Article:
I have always loved taking photos. It took me quite some time to switch from film to digital, and more recently have I forgone using an actual camera for my cell phone. As the online world is more interactive and visual I try to take photos to accompany my writings. I think it adds to the layers of my writing life as well as much of my spiritual life. In looking for photos to include on this day, I did some googling and research into photography. Living in New York, I’m partial to Kodak and the Eastman-Kodak company, not to mention their connection to Paul McCartney and his family.
In reading up on National Photography Day from the National Day website, I was reminded of a postcard that I carried with me for the longest time. It is one of the few pieces of artwork that I recognize immediately and draws me into the black and white mysteries of the art world as well as a bygone past and of course the romanticism of Paris.
The Kiss by Robert Doisneau
There is so much going on that it inspired me throughout high school and college in creating characters, writing their stories, and including myself in the background of the photo, perhaps in the lobby of the Hotel de Ville.
A picture is worth a thousand words as the saying goes, and in many cases more than a thousand words in descriptions, feelings, dreams, and spirit. Although not all of them need a caption; the picture is often enough. Here are a few of my own:
I am grateful for what I am and have. My Thanksgiving is perpetual.
– Henry David Thoreau
November is full of thanks and gratitude. If only, we held onto these sentiments throughout the year, what a wonderful world it would be. I don’t know that I can show gratitude for the difficulties I had in October, but I can offer thanks for the inauspicious start to November. Somewhat quiet and subdued. While we will not see our cousins for Thanksgiving, we will see my brother-in-law and hopefully have a nice get-together later on with my son’s girlfriend and something quiet for my birthday. I am hesitant, but cautiously optimistic.
Sitting in front of the typewriter/keyboard, I am clacking away at the keys, and while I still haven’t taken hold of my Nano projects, I have been jotting things down on all matter of things.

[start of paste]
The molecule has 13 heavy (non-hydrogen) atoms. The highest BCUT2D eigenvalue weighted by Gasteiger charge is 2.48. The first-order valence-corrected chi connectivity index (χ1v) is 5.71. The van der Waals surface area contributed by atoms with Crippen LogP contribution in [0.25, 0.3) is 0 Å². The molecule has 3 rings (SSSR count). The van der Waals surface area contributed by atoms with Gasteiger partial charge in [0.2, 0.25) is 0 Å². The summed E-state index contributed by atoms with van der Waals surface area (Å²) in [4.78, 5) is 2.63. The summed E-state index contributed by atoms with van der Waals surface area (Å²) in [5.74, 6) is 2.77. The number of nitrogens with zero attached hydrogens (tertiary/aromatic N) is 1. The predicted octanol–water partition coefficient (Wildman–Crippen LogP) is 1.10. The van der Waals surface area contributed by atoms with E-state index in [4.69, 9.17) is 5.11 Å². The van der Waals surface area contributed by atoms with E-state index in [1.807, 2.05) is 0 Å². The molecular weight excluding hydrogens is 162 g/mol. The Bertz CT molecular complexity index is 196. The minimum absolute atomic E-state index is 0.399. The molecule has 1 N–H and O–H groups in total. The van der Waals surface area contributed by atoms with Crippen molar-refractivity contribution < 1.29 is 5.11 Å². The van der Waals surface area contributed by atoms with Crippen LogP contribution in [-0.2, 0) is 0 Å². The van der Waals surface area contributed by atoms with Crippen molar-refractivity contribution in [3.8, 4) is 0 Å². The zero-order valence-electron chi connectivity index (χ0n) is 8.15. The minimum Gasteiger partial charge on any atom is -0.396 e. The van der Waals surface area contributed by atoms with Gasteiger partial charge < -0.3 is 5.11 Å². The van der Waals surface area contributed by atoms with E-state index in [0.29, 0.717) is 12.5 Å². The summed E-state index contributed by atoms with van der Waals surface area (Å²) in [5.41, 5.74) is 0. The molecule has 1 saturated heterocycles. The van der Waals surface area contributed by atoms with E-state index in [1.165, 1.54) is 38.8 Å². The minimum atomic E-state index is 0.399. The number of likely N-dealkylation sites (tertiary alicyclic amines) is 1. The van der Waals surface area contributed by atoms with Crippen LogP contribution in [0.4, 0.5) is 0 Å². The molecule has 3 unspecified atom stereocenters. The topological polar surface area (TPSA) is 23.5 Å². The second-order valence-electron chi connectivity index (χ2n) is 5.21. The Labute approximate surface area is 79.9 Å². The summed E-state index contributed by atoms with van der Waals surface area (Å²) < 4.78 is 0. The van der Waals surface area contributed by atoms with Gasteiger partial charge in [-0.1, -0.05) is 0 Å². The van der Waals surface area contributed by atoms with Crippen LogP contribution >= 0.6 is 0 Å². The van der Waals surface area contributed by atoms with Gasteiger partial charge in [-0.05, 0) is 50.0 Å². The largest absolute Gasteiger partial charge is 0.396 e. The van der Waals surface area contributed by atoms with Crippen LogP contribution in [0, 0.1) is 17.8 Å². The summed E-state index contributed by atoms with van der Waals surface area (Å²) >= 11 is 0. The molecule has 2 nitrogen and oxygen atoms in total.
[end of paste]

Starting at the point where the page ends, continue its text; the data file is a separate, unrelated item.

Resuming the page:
I still have hope to take Thoreau’s words to heart, and be grateful for who I am, for what I have, and remind myself perpetually of all that I have to be thankful for. Every day can be thanksgiving if given the mindfulness to quietly look around and take in the life around me.
The picture below is a reminder that not everything is expected. About once a week, my family goes to The Fresh Market chain. They have what they call a “little big meal”. It feeds a family of four for $25 and usually comes with five or six components. The most recent one was a chicken roll up dinner and surprisingly one of the items was a bouquet of flowers. I thought it strange since they are not edible, but instead they fed something that was missing from me recently. The brought on a quietness, a contemplative series of moments as I trimmed the stems and arranged them in my vase. I smelled each one, adding water and a bit of the powdered food daily. We got them Sunday and they are just as strong, just as beautiful as when I brought them home. They are a welcome addition to my work space. I didn’t know I longed for them until I received them.
Sometimes looking past the expected brings us from the ordinary to the extraordinary.
I am on retreat all day today. I had planned to write a reflection and publish it later in the afternoon, but I thought it would be better for my own self-care if I posted this instead and concentrated on my day.